Krista (CubicleBlindness Reviews)
In a futuristic Australia, the whole world is dependent on the Aquifer and the relationship between those who control it "The Rats" and those above, led by "The Council". This relationship is held with a yearly contract in which the Deliverer visits the Rats for a yearly conference. Luca is the next in line to become a Deliverer and the only other person besides his father that knows the way down to the Rats.
In a world that has abolished human emotions as much as possible. The domino effect of t
Picked this up (digital download) from my local library, as I needed something to read and it was instantly available. I struggled starting with the prologue, as the reader is thrust into this different world without many explanations. . Trying to understand who these two men were, what they were doing, and the words that were being thrown out ... Amongus, the PM (peacemaker), Watchers, scratching time, wrinkles, being debriefed and being undone ...

As the story starts, it shifts into a present t
Aug 24, 2013 Barbara rated it did not like it
I received a review copy from the publisher after hearing about the book. It sounded awesome.

It was totally confusing.

The premise that sounded so good in synopsis was underwhelming in execution. The setting is a dystopian future Australia, with much of the rest of the world shrouded in myth. Characters seemed to pop in and out as needed by the author to make the plot work.

There are the Amongus (who start out as villainous, but I guess by the end we are supposed to pity them, and some even act
Jill Williamson
Sep 08, 2013 Jill Williamson rated it really liked it
Over 200 years in the future, life is very different. Drinking water is scarce and comes only from an underground aquifer beneath what was once Australia. And only one man knows the way. He alone is the one who keeps peace between the Rats that live underground and maintain the aquifer and those who live above. He is the Deliverer. And when he goes missing, the task of Deliver falls to his son, sixteen-year-old Luca.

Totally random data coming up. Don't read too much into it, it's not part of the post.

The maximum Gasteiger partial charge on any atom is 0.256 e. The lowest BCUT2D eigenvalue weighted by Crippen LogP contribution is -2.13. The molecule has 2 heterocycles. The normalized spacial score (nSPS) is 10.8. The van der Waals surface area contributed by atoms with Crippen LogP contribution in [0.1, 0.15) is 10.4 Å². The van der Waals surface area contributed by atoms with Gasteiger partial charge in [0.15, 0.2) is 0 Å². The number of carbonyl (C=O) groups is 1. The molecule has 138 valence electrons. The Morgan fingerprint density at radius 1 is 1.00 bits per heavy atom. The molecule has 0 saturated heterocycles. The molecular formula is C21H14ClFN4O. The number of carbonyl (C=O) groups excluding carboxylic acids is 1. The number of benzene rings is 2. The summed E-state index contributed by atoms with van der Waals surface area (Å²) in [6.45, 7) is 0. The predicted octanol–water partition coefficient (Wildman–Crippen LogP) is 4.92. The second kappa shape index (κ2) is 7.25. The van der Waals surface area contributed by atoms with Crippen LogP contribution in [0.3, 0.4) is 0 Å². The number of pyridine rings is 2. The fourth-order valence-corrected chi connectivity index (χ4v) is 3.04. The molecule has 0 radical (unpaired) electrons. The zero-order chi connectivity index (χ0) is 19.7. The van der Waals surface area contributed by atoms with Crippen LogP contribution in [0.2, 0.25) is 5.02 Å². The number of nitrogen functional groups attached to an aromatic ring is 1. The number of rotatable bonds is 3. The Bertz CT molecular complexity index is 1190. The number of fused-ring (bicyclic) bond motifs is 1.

Luca knows that something is wrong. His father always knows the way back. As he
Dec 15, 2013 manda-rae rated it it was ok
Shelves: dystopia, young-adult
So the premise of this book is really good. But I had a hard time following the execution. To put it simply, it was too wordy for me, and I wasn't a fan of the ending.

Luca lives in a world where fresh water is scarce. He lives in a society where feelings aren't allowed and water is rationed off. The only fresh water comes from underground in the Rat territory. Only Luca and his father know how to get down there and must make the trek once a year to keep the peace and make the life-saving trade:
My Book Addiction and More MBA
Sep 14, 2013 My Book Addiction and More MBA rated it really liked it
Shelves: ya
Although there were some plot points that I feel could have been fleshed out a bit more, this was an enjoyable, thought-provoking storyline with an element of spirituality that was not expected. Luca was a character that the YA reader will identify with and ultimately care for by the end of the book. I thoroughly enjoyed how the author described this dystopian future of a world without freshwater on Earth’s surface and a tenable hold on a limited supply underground. It takes place on and around ...more
Don't miss out on this unique, fascinating story set in the year 2250, where drinkable water is hard to find and feelings and art are forbidden! The Council monitors emotion and lethally enforces their rule. Once a year the Deliverer travels down a long and winding path into the heart of the earth to exchange light rods for water with the rats, once human creatures who guard an aquifer, the only fresh water available on earth. Sixteen-year-old Luca, as his son, knows that one day he will take hi ...more
Dec 23, 2013 Jean rated it liked it
Shelves: middle-grade
Age: Young Adult
Genre: Fiction

I have mentioned before that I like to read dystopian fantasy books (see my review of The Fifth Wave), and Aquifer once again fits this category. In the future author Jonathan Friesen presents, the Earth no longer bears fresh water on its surface. The only water safe for human consumption lies below the ground, hidden in an aquifer (hence the title), which is guarded by a race of humans who have devolved to the state of being called “Rats.” Only one person ventures
Jun 06, 2015 Ghostwalker91 rated it really liked it